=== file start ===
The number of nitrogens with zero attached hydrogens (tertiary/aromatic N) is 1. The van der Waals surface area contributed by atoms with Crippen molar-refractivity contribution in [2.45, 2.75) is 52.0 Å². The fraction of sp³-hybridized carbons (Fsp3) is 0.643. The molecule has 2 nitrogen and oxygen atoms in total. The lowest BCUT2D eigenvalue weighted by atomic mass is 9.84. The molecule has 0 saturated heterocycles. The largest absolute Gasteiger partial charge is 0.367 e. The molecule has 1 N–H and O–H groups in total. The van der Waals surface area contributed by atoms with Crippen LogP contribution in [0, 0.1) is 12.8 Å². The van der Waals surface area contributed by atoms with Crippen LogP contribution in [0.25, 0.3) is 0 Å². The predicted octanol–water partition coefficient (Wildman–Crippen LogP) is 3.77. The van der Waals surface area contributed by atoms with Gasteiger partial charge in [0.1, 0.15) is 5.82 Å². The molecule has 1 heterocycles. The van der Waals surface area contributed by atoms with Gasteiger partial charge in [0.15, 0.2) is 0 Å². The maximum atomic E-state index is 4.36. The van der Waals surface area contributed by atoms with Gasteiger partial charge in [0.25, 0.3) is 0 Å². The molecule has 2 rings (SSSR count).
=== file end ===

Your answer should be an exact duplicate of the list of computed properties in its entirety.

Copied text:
The number of nitrogens with zero attached hydrogens (tertiary/aromatic N) is 1. The van der Waals surface area contributed by atoms with Crippen molar-refractivity contribution in [2.45, 2.75) is 52.0 Å². The fraction of sp³-hybridized carbons (Fsp3) is 0.643. The molecule has 2 nitrogen and oxygen atoms in total. The lowest BCUT2D eigenvalue weighted by atomic mass is 9.84. The molecule has 0 saturated heterocycles. The largest absolute Gasteiger partial charge is 0.367 e. The molecule has 1 N–H and O–H groups in total. The van der Waals surface area contributed by atoms with Crippen LogP contribution in [0, 0.1) is 12.8 Å². The van der Waals surface area contributed by atoms with Crippen LogP contribution in [0.25, 0.3) is 0 Å². The predicted octanol–water partition coefficient (Wildman–Crippen LogP) is 3.77. The van der Waals surface area contributed by atoms with Gasteiger partial charge in [0.1, 0.15) is 5.82 Å². The molecule has 1 heterocycles. The van der Waals surface area contributed by atoms with Gasteiger partial charge in [0.15, 0.2) is 0 Å². The maximum atomic E-state index is 4.36. The van der Waals surface area contributed by atoms with Gasteiger partial charge in [0.25, 0.3) is 0 Å². The molecule has 2 rings (SSSR count).